On Mar 15, 2007, at 11:31 , Ron Mayer wrote:
Josh Berkus wrote:
And then what? dynamically construct all your SQL queries?
Sure, sounds like a simple solution to me...
Not to mention DB security issues. How do you secure your
your web client has DDL access?
So, Edward, the really *interesting* idea would be to come up with a
secure, normalized way to do UDFs *without* EAV tables. People
I have a system with many essentially user-defined fields, and was
thinking of creating something similar to an Array type and writing
some GIST indexes for it.
My current workaround is to store them as a YAML document and use
tsearch to index it (with application logic to further refine the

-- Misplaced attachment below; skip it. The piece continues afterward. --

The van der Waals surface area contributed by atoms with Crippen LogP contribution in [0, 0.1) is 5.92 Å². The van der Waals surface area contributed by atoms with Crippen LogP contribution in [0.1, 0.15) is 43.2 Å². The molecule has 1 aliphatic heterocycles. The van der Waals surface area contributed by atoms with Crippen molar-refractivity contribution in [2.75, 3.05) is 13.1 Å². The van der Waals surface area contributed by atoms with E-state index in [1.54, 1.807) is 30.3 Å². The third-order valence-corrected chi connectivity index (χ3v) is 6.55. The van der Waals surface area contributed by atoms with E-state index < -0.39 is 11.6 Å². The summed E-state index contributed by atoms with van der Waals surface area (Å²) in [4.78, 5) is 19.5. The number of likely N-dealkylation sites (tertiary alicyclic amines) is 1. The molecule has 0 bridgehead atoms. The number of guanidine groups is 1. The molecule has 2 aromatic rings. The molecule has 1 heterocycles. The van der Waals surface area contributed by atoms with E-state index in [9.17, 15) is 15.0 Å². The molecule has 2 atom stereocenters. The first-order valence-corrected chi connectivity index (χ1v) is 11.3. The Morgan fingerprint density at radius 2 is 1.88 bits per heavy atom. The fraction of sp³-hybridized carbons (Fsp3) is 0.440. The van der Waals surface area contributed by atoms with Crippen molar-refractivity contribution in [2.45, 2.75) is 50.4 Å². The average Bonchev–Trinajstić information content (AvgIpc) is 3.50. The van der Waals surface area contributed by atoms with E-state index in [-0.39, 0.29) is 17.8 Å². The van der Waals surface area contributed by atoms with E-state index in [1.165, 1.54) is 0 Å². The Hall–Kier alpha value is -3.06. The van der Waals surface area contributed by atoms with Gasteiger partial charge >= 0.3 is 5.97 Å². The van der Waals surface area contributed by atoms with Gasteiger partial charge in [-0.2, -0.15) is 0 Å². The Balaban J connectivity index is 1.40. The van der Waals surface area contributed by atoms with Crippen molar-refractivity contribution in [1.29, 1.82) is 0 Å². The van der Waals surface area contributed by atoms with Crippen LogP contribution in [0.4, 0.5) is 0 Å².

results) - but a EAV datatype that could be put in tables and
effectively indexed would be of quite a bit of interest here.
And yes, a better say to do UDFs would be even cooler.
Out of all the databases that I have used, postgresql offers the most
flexible DDL- mostly for one reason: they can operate within
To handle arbitrary strings as column identifiers, the column names
could actually be stripped down to lower-case letters and the "real
title" could be stored in a separate table or as column comments.
Mr. Berkus' concern regarding the security implications is already
handled by privilege separation or security-definer functions.
The OP's concern about the difficulty about querying a schema
structure is alleviated via any number of APIs in Perl, JDBC, etc.
It seems to me that postgresql is especially well-suited to run DDL
at runtime, so what's the issue?
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